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Food Towers the Farms of the Future?

As the human population continues to grow–some estimates suggest we may be heading for a worldwide total of 11,000,000,000 people, two-thirds more than on Earth today–feeding everyone is going to be a big challenge.   New forms of sustainable farming are needed desperately. Some people propose that part of the solution might be found in...

As the human population continues to grow–some estimates suggest we may be heading for a worldwide total of 11,000,000,000 people, two-thirds more than on Earth today–feeding everyone is going to be a big challenge.

 food-tower-picture.jpg

New forms of sustainable farming are needed desperately. Some people propose that part of the solution might be found in giant skyscraper plantations in the cities, such as this 58-story “Skyfarm” envisaged by Gordon Graff at the University of Waterloo in Ontario.

Read more about Graf’s concept and view seven more designs for vertical farms in the National Geographic News feature FUTURE FARMS: High-Rise, Beach Pod, and Pyramid Pictures >>

Image courtesy Gordon Graff, Vertical Farm Project

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Meet the Author

David Max Braun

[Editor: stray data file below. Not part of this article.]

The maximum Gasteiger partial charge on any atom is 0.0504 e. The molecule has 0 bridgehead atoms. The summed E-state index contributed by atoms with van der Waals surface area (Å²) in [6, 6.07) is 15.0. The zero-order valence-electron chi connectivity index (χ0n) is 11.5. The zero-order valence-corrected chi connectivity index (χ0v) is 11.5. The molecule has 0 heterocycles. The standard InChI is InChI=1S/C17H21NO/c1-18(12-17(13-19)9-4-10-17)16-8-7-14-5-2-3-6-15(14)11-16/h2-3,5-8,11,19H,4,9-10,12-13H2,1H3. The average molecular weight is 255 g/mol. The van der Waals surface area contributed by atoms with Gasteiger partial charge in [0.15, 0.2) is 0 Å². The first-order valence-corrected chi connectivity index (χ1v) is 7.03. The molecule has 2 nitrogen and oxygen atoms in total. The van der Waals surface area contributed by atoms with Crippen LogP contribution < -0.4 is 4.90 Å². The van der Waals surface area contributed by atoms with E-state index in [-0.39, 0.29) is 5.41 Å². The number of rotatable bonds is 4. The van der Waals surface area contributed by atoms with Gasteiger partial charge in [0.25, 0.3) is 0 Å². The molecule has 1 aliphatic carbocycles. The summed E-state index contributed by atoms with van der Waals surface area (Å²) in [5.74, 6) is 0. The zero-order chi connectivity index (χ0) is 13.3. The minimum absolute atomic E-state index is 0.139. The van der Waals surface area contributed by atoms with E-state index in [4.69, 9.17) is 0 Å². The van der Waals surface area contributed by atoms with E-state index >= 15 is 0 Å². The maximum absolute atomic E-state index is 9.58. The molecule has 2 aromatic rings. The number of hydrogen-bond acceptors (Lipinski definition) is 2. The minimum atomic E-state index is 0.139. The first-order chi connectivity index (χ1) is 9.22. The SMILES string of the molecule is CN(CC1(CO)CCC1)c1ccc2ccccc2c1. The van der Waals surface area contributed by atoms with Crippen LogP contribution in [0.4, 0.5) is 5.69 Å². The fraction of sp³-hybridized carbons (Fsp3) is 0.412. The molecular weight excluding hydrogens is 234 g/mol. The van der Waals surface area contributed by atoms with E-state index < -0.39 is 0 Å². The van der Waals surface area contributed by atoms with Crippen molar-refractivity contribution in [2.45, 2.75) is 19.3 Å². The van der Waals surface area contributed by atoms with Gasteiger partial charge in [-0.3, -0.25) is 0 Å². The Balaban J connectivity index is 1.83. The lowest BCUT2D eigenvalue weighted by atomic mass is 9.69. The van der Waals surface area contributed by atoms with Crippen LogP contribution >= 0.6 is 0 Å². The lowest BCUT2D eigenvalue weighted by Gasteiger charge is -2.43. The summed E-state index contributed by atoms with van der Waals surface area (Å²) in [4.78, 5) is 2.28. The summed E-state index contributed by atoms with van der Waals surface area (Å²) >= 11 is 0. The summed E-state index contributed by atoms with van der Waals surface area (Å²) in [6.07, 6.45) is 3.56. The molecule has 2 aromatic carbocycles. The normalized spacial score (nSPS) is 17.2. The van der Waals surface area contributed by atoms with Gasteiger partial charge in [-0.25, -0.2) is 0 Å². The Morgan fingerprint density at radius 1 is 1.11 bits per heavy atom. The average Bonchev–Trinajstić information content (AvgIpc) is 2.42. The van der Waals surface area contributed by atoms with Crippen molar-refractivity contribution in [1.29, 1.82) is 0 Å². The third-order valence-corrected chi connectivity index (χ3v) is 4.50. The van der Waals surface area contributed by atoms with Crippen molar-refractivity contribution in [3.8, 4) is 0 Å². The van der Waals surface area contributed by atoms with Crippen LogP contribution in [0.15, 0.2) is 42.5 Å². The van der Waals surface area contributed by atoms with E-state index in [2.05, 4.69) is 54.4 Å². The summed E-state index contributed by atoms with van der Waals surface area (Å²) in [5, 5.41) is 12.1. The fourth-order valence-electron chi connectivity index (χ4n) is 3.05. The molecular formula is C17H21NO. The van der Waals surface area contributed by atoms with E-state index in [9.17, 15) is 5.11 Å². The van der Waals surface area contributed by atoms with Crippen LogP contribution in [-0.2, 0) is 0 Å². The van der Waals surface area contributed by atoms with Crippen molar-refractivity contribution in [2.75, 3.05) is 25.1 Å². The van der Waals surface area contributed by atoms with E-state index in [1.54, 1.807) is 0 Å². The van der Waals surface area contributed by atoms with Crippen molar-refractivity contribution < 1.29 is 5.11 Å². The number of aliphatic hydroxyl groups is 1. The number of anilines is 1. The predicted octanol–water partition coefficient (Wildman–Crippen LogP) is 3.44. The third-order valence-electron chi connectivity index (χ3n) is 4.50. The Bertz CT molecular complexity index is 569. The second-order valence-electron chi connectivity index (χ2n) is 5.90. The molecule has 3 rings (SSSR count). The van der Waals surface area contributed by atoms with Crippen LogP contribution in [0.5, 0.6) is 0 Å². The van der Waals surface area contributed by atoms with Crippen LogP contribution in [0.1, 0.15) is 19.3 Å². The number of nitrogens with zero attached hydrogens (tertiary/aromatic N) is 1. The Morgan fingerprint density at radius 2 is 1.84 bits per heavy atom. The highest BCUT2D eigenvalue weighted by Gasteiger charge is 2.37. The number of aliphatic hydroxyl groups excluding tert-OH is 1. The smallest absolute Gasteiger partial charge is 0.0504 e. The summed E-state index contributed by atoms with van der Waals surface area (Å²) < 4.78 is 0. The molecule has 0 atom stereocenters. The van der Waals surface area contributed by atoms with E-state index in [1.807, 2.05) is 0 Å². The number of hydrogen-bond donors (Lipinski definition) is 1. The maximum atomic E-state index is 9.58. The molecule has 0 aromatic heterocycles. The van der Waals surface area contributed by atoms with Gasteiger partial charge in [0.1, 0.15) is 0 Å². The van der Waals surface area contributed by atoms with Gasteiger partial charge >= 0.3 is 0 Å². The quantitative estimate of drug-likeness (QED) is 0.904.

More than forty years in U.S., UK, and South African media gives David Max Braun global perspective and experience across multiple storytelling platforms. His coverage of science, nature, politics, and technology has been published/broadcast by the BBC, CNN, NPR, AP, UPI, National Geographic, TechWeb, De Telegraaf, Travel World, and Argus South African Newspapers. He has published two books and won several journalism awards. In his 22-year career at National Geographic he was VP and editor in chief of National Geographic Digital Media, and the founding editor of the National Geographic Society blog, hosting a global discussion on issues resonating with the Society's mission and initiatives. He also directed the Society side of the Fulbright-National Geographic Digital Storytelling Fellowship, awarded to Americans seeking the opportunity to spend nine months abroad, engaging local communities and sharing stories from the field with a global audience. A regular expert on National Geographic Expeditions, David also lectures on storytelling for impact. He has 120,000 followers on social media: Facebook  Twitter  LinkedIn